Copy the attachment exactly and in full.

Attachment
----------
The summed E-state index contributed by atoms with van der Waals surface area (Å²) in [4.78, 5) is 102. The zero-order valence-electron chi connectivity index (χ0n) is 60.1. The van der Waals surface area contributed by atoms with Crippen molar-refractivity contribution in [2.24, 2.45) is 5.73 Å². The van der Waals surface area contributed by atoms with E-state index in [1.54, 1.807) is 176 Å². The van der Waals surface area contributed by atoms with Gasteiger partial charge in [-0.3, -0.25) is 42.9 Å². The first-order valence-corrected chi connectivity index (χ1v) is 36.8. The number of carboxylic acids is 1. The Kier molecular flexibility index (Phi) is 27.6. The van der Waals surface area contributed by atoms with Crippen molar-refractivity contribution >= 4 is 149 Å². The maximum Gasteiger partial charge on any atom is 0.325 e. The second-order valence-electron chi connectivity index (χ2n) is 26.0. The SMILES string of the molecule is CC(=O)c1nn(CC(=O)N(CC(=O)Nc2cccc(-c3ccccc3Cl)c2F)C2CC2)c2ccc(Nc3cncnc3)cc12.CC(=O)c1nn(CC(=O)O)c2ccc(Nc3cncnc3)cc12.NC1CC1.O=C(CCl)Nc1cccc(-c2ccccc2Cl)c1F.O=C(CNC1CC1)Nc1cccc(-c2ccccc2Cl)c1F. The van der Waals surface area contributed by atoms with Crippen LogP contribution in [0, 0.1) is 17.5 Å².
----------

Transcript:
The summed E-state index contributed by atoms with van der Waals surface area (Å²) in [4.78, 5) is 102. The zero-order valence-electron chi connectivity index (χ0n) is 60.1. The van der Waals surface area contributed by atoms with Crippen molar-refractivity contribution in [2.24, 2.45) is 5.73 Å². The van der Waals surface area contributed by atoms with E-state index in [1.54, 1.807) is 176 Å². The van der Waals surface area contributed by atoms with Gasteiger partial charge in [-0.3, -0.25) is 42.9 Å². The first-order valence-corrected chi connectivity index (χ1v) is 36.8. The number of carboxylic acids is 1. The Kier molecular flexibility index (Phi) is 27.6. The van der Waals surface area contributed by atoms with Crippen molar-refractivity contribution >= 4 is 149 Å². The maximum Gasteiger partial charge on any atom is 0.325 e. The second-order valence-electron chi connectivity index (χ2n) is 26.0. The SMILES string of the molecule is CC(=O)c1nn(CC(=O)N(CC(=O)Nc2cccc(-c3ccccc3Cl)c2F)C2CC2)c2ccc(Nc3cncnc3)cc12.CC(=O)c1nn(CC(=O)O)c2ccc(Nc3cncnc3)cc12.NC1CC1.O=C(CCl)Nc1cccc(-c2ccccc2Cl)c1F.O=C(CNC1CC1)Nc1cccc(-c2ccccc2Cl)c1F. The van der Waals surface area contributed by atoms with Crippen LogP contribution in [0, 0.1) is 17.5 Å².